Data Journalist

Just four in ten Britons regard themselves as Christian, but their views on what makes a ‘good’ Christian match up perfectly with what Christians think

As Easter Sunday approaches, YouGov RealTime’s latest research for the Yahoo / YouGov podcast ‘Britain is A Nation Of’ explores what Brits think is the most important aspect of being a ‘good’ Christian.

One in three Britons think ‘kindness’ is the most important trait for being a ‘good’ Christian

YouGov presented respondents with the nine attributes listed in the Bible as those displayed by a person or community living in accord with the ‘Holy Spirit’: love, joy, peace, patience, kindness, goodness, faithfulness, gentleness and self-control’.

The trait Britons are most likely to pick is kindness, chosen by 35% of respondents. Women are significantly more likely than men to regard kindness as the most important trait (42% versus 27%).

In second place, love was chosen by one in seven (14%). One in nine (11%) prioritise goodness. Around one in twenty think faith (6%) or peace (5%) are the most important traits for a ‘good’ Christian to display.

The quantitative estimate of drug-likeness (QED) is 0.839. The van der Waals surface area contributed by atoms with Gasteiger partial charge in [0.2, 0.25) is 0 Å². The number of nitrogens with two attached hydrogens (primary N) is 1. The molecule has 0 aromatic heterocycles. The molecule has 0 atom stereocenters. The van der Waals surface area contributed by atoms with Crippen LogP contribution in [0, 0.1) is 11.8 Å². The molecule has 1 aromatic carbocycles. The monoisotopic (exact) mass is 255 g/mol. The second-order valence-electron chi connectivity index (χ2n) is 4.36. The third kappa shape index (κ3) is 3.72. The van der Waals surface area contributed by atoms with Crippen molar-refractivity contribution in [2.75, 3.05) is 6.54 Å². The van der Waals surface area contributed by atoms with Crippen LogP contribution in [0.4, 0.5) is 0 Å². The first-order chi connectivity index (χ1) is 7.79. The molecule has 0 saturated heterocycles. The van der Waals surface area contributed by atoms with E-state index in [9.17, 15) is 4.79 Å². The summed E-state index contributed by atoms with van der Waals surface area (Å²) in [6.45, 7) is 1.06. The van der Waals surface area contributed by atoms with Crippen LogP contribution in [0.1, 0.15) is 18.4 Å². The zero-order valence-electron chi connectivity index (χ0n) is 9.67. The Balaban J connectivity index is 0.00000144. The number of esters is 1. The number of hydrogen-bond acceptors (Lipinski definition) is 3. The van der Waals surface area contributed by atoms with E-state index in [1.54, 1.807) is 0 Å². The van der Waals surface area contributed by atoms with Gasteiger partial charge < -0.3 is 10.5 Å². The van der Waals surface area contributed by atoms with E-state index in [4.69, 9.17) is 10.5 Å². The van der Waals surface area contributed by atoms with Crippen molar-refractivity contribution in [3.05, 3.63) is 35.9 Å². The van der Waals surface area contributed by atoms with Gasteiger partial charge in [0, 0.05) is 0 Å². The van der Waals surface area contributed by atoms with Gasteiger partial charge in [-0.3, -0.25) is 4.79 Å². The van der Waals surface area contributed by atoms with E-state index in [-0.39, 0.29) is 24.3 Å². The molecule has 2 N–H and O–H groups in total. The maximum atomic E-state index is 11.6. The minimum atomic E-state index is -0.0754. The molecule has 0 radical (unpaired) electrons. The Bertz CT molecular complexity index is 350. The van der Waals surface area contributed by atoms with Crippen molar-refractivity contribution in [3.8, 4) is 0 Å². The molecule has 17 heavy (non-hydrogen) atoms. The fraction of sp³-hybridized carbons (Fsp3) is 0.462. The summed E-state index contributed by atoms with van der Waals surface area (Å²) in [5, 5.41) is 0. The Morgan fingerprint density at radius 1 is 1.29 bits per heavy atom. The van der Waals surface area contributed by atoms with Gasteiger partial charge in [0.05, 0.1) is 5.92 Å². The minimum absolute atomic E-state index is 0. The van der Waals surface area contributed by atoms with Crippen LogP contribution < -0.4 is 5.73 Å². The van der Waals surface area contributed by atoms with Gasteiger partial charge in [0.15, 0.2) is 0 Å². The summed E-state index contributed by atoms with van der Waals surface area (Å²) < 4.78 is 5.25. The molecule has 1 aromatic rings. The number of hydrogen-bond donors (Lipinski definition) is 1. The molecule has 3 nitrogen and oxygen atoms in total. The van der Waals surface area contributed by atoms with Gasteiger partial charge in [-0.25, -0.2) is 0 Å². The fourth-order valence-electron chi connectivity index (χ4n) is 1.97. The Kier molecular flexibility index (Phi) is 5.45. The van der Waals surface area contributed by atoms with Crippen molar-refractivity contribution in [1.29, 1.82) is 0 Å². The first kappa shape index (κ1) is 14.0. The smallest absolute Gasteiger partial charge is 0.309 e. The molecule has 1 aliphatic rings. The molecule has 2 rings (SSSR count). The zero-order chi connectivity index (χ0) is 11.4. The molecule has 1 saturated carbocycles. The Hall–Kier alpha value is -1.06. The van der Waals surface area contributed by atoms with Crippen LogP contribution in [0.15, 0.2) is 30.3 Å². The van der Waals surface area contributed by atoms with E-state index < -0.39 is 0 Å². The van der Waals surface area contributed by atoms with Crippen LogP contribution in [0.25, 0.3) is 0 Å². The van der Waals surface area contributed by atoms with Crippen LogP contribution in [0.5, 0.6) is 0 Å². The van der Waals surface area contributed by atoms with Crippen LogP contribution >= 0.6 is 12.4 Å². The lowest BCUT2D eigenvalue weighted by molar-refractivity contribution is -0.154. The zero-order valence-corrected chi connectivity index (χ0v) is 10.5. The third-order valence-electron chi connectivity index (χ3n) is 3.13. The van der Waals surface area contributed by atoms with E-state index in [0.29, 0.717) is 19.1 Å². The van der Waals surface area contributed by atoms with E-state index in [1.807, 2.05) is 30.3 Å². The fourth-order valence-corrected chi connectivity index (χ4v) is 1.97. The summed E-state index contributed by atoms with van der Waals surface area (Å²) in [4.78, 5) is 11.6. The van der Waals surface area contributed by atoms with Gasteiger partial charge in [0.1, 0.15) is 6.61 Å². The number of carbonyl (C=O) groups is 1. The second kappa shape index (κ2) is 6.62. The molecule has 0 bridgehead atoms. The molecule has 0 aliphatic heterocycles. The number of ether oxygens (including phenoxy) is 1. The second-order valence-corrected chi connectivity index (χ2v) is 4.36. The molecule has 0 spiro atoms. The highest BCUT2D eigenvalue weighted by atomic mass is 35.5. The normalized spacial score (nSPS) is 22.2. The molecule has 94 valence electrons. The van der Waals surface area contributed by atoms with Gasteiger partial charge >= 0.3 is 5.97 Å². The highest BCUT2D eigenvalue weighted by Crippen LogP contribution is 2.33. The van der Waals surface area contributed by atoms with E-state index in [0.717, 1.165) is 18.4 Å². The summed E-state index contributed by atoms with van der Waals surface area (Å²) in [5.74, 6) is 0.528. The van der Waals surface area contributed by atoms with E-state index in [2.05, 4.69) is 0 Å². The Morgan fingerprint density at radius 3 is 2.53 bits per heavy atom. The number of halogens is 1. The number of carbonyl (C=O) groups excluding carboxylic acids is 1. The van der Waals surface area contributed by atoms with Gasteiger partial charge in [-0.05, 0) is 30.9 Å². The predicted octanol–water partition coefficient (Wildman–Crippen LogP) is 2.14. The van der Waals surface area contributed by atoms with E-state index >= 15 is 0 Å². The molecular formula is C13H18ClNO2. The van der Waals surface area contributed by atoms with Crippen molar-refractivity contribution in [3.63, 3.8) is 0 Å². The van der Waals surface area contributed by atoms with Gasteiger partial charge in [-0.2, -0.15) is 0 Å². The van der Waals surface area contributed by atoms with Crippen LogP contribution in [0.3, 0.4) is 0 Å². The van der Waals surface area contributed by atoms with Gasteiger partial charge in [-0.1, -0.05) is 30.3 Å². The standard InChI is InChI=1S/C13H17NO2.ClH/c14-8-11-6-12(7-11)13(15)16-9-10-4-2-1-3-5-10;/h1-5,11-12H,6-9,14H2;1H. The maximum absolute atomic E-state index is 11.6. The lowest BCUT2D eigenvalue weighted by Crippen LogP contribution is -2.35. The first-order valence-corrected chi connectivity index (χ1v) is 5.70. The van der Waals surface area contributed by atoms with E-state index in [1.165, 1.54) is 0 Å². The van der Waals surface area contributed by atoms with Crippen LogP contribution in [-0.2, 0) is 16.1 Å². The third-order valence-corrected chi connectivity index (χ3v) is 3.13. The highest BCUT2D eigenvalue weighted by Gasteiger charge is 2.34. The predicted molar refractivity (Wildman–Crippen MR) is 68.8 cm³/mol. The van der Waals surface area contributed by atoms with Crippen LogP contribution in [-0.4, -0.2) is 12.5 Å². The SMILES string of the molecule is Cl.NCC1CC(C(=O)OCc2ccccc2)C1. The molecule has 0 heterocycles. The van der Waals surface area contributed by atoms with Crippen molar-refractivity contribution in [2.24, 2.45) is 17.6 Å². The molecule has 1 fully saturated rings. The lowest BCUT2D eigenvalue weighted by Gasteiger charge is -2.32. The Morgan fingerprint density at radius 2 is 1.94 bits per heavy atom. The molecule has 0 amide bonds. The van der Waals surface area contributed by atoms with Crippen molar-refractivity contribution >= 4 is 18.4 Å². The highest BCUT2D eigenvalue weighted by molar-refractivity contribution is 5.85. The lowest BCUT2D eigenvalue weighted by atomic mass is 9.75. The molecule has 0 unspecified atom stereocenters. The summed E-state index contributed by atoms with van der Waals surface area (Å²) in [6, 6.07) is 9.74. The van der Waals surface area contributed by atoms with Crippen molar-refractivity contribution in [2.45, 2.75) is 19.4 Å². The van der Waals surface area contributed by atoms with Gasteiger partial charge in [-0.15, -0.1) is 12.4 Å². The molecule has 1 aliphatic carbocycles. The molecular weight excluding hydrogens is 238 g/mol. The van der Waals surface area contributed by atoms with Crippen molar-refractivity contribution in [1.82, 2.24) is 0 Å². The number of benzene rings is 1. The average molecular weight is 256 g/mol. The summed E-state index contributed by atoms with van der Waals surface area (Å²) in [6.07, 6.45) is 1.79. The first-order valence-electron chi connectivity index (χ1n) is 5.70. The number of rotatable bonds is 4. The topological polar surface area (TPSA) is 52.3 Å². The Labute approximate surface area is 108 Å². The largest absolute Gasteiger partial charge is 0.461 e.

Interestingly, one in twelve respondents chose ‘none of these’ (8%), despite the list coming directly from the Epistle to the Galatians, said to have been written by Paul, one of Jesus’ apostles.

What do Christians think?

Four in ten (39%) Britons regard themselves as Christian, the majority of whom are part of the Church of England (24%). One in twelve (8%) regard themselves as part of another religion, and one in twenty (5%) prefer not to say - leaving half (50%) who do not regard themselves as belonging to any particular religion.

Looking at responses for Christians only, it seems the general public is right on the mark with what it means to be a ‘good’ Christian. Christians are equally as likely as the general public to choose any of the given options, and slightly more likely to choose the most popular two - kindness (39% versus 35%) and love (19% versus 14%). Perhaps unsurprisingly, the only difference is that they are considerably less likely to say ‘none of these’ (4% versus 8%) or don’t know (6% versus 15%).

Photo: Getty

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